Abundant reliable published evidence exists in the worldÿs peer-reviewed literature attesting to the safety of several immunomodulatory agents for treating both ocular and systemic non-malignant inflammatory disease. Some agents are clearly safer than others. For example, methotrexate has an extraordinary safety record in the care of patients with such disorders. Cyclosporin is more toxic in children at therapeutic doses. Mycophenolate mofetil, an immunomodulatory agent quite useful in the care of adults with ocular inflammatory disease39,40 is more toxic to children than is azathioprine or methotrexate.3 Cyclophosphamide, particularly given in the intravenous pulse mode, is clearly superior, at least from a safety standpoint, to daily oral cyclophosphamide and to daily oral chlorambucil.
1. Ophthalmologists should acquaint themselves with the literature references herein. Ophthalmologists should acquaint themselves with the evidence-based medicine recommendations of the American Uveitis Society regarding the wisdom of immunomodulatory therapy for specific ocular inflammatory disorders.41
2. Ophthalmologists should acquaint themselves with the recommendations of the International Uveitis Study Group on this matter as well, with specific reference to the disorders and situations in which this Society considers the use of immunomodulatory agents mandatory.42
3. The American Academy of Ophthalmology should publish Preferred Practice Guidelines which highlight these findings and the recommendation of these two specialty groups.
4. Chairmen of Departments of Ophthalmology should recruit to their faculties ocular immunologists who have been specifically trained to care for patients, including children with uveitis, in ways consistent with the principles promoted by the American Uveitis Society and by the International Uveitis Study Group, not only to deliver such care, but also to ensure that succeeding generations of residents in training in ophthalmology will be better educated about the safety and indications for such therapy and about the collaborative strategies they may employ effectively with chemotherapists prepared to take responsibility for the details of prescribing and monitoring such therapy.
1. Nash RA, Anton JH, Karanes C, et al. Phase III study comparing methotrexate and tacrolimus with methotrexate and cyclosporin for prophylaxis of acute graft-versus-host disease after marrow transplantation from unrelated donors. Clin Obser Interven Therapeu Trials 2000;96:2062-8.
2. Pappas PA, Weppler D, Pinna AD, et al. Sirolimus in pediatric gastrointestinal transplantation: the use of sirolimus for pediatric transplant patients with tacrolimus-related cardiomyopathy. Pediatr Transplant 2000;4:45-49.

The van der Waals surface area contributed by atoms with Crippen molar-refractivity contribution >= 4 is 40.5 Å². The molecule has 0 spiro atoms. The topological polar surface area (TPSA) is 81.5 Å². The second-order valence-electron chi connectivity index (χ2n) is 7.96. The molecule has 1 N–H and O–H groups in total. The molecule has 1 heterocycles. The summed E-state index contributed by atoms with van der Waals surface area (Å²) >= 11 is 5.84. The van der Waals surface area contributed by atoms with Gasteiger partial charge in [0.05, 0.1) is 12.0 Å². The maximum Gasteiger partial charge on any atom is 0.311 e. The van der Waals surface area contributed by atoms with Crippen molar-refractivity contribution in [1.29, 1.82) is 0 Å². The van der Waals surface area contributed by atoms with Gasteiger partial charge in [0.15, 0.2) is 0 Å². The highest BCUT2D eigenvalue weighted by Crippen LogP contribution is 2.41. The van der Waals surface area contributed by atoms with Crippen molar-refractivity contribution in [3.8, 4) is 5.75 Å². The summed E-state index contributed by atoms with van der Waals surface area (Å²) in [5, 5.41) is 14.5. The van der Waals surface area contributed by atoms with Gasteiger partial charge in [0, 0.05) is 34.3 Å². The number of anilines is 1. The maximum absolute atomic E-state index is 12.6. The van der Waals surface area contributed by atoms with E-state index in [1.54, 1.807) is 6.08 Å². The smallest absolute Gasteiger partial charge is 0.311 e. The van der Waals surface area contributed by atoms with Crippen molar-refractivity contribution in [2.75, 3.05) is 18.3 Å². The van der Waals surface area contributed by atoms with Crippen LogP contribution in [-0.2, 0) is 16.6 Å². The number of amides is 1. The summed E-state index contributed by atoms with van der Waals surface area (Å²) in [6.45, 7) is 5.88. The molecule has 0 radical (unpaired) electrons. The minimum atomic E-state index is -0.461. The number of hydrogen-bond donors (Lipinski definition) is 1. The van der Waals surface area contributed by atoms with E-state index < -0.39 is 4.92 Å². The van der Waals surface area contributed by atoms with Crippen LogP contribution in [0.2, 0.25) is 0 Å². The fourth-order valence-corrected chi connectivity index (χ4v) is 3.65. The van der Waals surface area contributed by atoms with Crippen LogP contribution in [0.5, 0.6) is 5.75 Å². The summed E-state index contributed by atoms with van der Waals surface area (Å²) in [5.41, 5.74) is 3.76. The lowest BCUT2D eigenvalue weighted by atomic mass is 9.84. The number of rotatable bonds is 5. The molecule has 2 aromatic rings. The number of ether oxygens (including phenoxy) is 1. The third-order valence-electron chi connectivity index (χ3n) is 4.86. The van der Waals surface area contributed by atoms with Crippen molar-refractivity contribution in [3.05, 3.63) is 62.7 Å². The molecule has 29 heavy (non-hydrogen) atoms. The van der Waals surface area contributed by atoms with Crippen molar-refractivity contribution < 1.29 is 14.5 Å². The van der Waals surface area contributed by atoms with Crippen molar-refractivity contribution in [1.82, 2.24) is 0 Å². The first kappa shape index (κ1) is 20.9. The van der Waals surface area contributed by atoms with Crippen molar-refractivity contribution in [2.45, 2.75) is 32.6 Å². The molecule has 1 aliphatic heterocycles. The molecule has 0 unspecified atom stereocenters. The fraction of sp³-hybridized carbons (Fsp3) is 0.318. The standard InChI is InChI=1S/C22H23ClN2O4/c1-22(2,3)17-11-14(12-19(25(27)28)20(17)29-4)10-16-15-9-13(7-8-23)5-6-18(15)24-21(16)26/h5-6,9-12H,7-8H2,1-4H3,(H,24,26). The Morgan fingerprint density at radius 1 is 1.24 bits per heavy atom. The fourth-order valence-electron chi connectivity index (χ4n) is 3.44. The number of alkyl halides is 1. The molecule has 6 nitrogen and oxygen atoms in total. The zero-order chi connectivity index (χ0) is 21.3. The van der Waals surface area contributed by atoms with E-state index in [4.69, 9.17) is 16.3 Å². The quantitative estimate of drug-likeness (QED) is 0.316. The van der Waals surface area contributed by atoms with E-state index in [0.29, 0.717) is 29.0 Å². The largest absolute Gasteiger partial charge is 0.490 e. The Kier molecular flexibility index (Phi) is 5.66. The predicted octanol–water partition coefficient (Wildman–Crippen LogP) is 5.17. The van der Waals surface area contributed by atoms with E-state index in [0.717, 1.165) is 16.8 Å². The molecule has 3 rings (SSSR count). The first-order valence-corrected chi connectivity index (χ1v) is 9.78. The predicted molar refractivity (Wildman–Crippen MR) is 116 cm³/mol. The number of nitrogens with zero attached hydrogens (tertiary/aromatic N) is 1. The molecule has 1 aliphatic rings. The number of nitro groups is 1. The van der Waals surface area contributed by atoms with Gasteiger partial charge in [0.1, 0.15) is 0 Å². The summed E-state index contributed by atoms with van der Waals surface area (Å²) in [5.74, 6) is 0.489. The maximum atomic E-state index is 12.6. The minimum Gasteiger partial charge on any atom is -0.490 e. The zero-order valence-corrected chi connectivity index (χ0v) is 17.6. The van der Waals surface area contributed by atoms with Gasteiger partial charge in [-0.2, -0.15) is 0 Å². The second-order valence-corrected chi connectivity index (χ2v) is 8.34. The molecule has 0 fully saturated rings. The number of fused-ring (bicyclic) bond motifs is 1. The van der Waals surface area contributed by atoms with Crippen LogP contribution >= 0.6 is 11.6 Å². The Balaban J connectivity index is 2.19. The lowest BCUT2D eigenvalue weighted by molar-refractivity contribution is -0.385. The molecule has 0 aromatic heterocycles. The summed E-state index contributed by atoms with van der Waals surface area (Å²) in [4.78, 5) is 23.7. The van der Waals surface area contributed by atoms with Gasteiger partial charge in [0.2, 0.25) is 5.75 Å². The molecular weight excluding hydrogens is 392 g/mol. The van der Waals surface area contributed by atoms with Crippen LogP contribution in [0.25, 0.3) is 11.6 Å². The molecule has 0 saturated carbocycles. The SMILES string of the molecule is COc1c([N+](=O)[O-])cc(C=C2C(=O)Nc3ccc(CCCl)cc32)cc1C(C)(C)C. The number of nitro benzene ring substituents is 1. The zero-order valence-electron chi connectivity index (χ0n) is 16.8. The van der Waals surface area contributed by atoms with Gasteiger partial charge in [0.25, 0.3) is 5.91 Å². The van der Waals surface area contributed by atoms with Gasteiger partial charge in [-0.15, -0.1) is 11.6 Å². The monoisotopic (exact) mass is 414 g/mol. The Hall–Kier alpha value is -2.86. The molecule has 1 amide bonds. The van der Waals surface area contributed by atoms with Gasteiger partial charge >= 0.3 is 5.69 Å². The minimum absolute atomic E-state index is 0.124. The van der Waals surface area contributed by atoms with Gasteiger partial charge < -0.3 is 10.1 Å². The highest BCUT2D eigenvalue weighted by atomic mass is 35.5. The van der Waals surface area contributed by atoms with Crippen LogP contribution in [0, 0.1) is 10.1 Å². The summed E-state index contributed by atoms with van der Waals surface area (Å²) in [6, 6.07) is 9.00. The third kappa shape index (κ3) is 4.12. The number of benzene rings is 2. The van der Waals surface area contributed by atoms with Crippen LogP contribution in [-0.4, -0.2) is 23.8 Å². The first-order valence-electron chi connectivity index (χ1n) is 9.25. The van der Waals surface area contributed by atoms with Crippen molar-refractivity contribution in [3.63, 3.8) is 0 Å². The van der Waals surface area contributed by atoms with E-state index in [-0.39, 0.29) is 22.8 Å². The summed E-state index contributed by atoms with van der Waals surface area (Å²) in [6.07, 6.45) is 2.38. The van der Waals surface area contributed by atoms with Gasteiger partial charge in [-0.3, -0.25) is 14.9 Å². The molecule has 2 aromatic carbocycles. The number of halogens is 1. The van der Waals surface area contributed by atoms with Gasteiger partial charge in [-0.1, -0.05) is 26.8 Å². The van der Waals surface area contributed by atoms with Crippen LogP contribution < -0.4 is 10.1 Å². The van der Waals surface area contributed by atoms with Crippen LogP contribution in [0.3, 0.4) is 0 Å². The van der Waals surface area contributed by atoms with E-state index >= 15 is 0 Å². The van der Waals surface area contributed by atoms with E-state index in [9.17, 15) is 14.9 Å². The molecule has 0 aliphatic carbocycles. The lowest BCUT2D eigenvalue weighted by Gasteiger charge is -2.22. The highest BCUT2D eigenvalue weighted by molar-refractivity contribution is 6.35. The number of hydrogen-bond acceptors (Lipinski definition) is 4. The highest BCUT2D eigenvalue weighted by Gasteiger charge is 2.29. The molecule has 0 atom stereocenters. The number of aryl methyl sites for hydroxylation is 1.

3. Zuckermann A, Klepetko W, Birsan T, et al. Comparison between mycophenolate mofetil and azathioprine-based immunosuppressions in clinical lung transplantation. J Heart Lung Transplant 1999;18:432-40.
4. Vester U, Kranz B, Testa G, et al. Efficacy and tolerability of interleukin-2 receptor blockade with basiliximab in pediatric renal transplant recipients. Pediatr Transplant 2001;5:297-301.
5. Virga M, Carter JE, Lirenman DS. Single-center experience with mycophenolate mofetil in pediatric renal transplant recipients. Pediatr Transplant 2001;5:293-6.
6. Jacqz-Aigrain E, Shaghaghi EK, Baudouin V, et al. Pharmacokinetics and tolerance of mycophenolate mofetil in renal transplant children. Pediatr Nephrol 2000;14:95-99.
7. Roberti I, Reisman LA. A comparative analysis of the use of mycophenolate mofetil in pediatric versus adult renal allograft recipients. Pediatr Transplant 1999;3:231-5.
8. Benfield MR, Stablein D, Tejani A. Trends in immunosuppressive therapy: a report of the North American Pediatric Renal Transplant Cooperative Study (NAPRTCS). Pediatr Transplant 1999;3:27-32. 9. Seikaly MG, Prashner H. Nolde-Hurlbert B, Browne R. Long-term clinical and pathological effects of cyclosporin in children with nephrosis. Pediatr Nephrol 2000;14:214-7.
10. Houtenbos I, Bracho F, Davenport V, Slack R, van de Ven C, Suen Y, Killen R, Shen V, Cairo MS. Autologous bone marrow transplantation for childhood acute lymphoblastic leukemia: a novel combined approach consisting of ex vivo marrow purging, modulation of multi-drug resistance, induction of autograft vs leukemia effect, and post-transplant immuno- and chemotherapy (PTIC). Bone Marrow Transplant 2001;27:145-53.
11. Ruperto N, Ravelli A, Falcini F, et al. Responsiveness of outcome measures in juvenile chronic arthritis. Italian Pediatric Rheumatology Study Group. Rheumatol 1999;38:176-180.
12. Woo P, Southwood TR, Prieur AM, et al. Randomized placebo-controlled, cross-over trial of low-dose oral methotrexate in children with extended oligoarticular or systemic arthritis. Arthritis Rheum 2000;43:1849-57.